Los Angeles Theater Review: THE CRUCIBLE (Antaeus)

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by Tony Frankel on May 18, 2013

in Theater-Los Angeles


An off-stage character is tortured by a Salem court in Arthur Miller’s The Crucible, a play which dramatizes the Salem witch trials of 1692. As heavy stones are placed upon his chest, the innocent man’s reported final words are “More weight.” This is exactly what Antaeus Company’s production needs in order to be more triumphant than it is. Unfortunately, the experimental concert-style staging – wherein actors deliver many Tony Frankel's Stage and Cinema LA review of Antaeus Company's "The Crucible."lines facing forward – ends up being more distracting than illuminating, and robs the production of the key emotional moments necessary for the play to pummel our senses. The playgoer is still promised some intense and palpable sensations as we witness a town go berserk from fear, but that is largely due to the script, one of the greatest works in American literature, and some rock solid performances. For those who have never witnessed this 1953 masterwork, written as an allegory of McCarthyism and blacklisting, the timeless and still-relevant themes of accusation-as-truth and religion-as-control will no doubt resonate, even with Antaeus’ gender-bending, colorblind casting. However, those who have seen this play before may find themselves longing for a more traditional approach.

There is a magical suspension of disbelief that occurs when witnessing a play presented in radio format (L.A. Theatre WorksLost Moon Radio, It’s a Wonderful Life: The Radio Play), as our mind fills in the gaps left by actors who read the script from music stands. But it’s jarring when co-directors Armin Shimerman and Tony Frankel's Stage and Cinema LA review of Antaeus Company's "The Crucible."Geoffrey Wade’s staging begins with this face-forward format, and then suddenly switches to actors interacting with each other and then back again. I can see what the helmers were going for: some of the more villainous characters face out – as if these are the ones who can’t be trusted – and the more heroic characters look each other in the eye. But it’s both inconsistent and keeps actors from one of the most important ingredients in live thespian stagecraft: reacting. Plus, some actors sit at the rear of the stage and watch while others exit; there may have been a reason for each and every move on that stage, but eventually it comes down to the actors in the scene.

Tony Frankel's Stage and Cinema LA review of Antaeus Company's "The Crucible."The story concerns a farmer, John Proctor, who had an affair with his 17-year-old maidservant, Abigail. As a result, John’s wife, Elizabeth, kicked Abigail off the farm, and the manipulative teenager tried to hex Elizabeth by performing a late-night pagan ritual with her girlfriends. When Abigail’s uncle, the domineering and greedy Reverend Parris, happens upon the rite, the girls’ fear leads them to name innocents as witches to alleviate any suspicions aroused by their activity. The accusations fan the flames of mistrust and the witch hunt begins.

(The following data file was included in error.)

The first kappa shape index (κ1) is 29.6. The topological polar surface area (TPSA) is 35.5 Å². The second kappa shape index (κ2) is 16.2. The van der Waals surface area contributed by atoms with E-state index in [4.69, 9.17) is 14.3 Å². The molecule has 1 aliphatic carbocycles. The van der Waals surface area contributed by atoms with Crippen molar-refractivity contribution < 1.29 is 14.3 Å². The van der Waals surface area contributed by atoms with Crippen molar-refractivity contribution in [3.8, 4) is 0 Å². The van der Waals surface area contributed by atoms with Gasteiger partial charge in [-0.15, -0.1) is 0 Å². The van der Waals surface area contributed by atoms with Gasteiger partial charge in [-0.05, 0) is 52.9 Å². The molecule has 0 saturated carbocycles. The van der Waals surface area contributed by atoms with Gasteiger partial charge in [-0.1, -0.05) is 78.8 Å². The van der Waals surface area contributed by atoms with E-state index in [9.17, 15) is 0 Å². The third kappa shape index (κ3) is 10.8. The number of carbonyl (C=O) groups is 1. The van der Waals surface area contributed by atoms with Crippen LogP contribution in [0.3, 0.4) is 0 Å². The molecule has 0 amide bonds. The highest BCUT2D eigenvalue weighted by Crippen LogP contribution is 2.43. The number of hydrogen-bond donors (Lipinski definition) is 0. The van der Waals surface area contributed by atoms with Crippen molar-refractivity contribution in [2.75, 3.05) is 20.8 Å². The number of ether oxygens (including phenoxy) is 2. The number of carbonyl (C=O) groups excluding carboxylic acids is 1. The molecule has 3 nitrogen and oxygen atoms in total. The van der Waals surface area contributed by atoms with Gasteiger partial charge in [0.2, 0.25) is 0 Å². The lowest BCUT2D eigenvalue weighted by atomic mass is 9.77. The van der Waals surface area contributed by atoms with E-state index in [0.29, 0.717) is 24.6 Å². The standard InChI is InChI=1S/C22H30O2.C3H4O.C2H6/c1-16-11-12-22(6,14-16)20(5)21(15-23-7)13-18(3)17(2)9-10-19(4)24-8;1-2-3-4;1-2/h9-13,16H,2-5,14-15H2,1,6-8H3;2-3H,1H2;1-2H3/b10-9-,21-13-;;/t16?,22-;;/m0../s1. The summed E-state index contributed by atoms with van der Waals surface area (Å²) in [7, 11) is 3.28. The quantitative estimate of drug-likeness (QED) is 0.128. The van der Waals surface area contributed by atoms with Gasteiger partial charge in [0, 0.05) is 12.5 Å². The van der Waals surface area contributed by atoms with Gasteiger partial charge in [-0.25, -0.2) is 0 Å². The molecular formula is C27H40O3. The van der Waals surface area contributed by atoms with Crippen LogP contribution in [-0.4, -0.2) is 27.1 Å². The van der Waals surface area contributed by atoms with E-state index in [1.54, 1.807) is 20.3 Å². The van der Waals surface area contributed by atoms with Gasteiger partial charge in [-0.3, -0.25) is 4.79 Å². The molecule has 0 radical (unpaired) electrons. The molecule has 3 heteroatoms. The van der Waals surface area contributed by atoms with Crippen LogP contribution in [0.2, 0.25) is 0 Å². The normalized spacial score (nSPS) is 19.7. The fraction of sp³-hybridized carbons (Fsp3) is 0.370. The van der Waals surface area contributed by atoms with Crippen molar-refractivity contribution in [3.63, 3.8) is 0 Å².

Many of Antaeus’ actors do a lot of film work, so their delivery into space can be quite effective. Still, I believe the staging device caused a discrepancy among actors (the show is double-cast; I saw “The Proctors”). As John, Christopher Guilmet never Tony Frankel's Stage and Cinema LA review of Antaeus Company's "The Crucible."had a false note, playing the protagonist with equal parts courage, forthrightness, caution and shame. Devon Sorvari had some lovely and vulnerable moments as Elizabeth, but the coldness of the character came off as disconnected instead of taciturn (which I attribute to the staging). Marcia Batisse created a genuine, if somewhat overwrought, Tituba, Reverend Parris’s black slave from Barbados; later, however, an egregious error was made by having her play Hathorne, the presiding judge over the Salem Witch Trials, but not because of the gender switch: Hathorne should be unemotional, oblivious and hostile, yet Batisse went for some kind of professorial, attitude-drenched Jerry Springer-type guest with a broad British accent – it completely threw me out of the play. None of the other actors soared to devastating performances, but they did very good work. Only Joe Delafield as Reverend Parris floundered when it came to creating a fully-realized character; he had to resort to mannerisms to display emotion.

Tony Frankel's Stage and Cinema LA review of Antaeus Company's "The Crucible."Wade’s notes indicate that “this production is set in a sort of ‘non-time,’” which is wholly appropriate given that the themes are so timeless. But the ‘non-time’ approach falters as a directorial vision when E.B Brooks’ costumes cleverly reside in a netherworld between country puritans and Old Navy, but then Stephen Gifford’s set consists of furniture right out of a 17th century Salem farmhouse. As for the differing styles of delivery, it’s a brave theatrical device, but it was used for one of the few plays I know that doesn’t need deconstructionist staging. It’s like chipping away at some of the marble on Michelangelo’s David to display it in a smaller museum. Yes, there were moments that I felt emotional pressure on my chest, but this Crucible should have crushed my heart. More weight, please.

Tony Frankel's Stage and Cinema LA review of Antaeus Company's "The Crucible."

photos by Karianne Flaathen

The Crucible
Antaeus Company
scheduled to end on July 7, 2013
for tickets, call 818-506-1983 or go to http://www.antaeus.org

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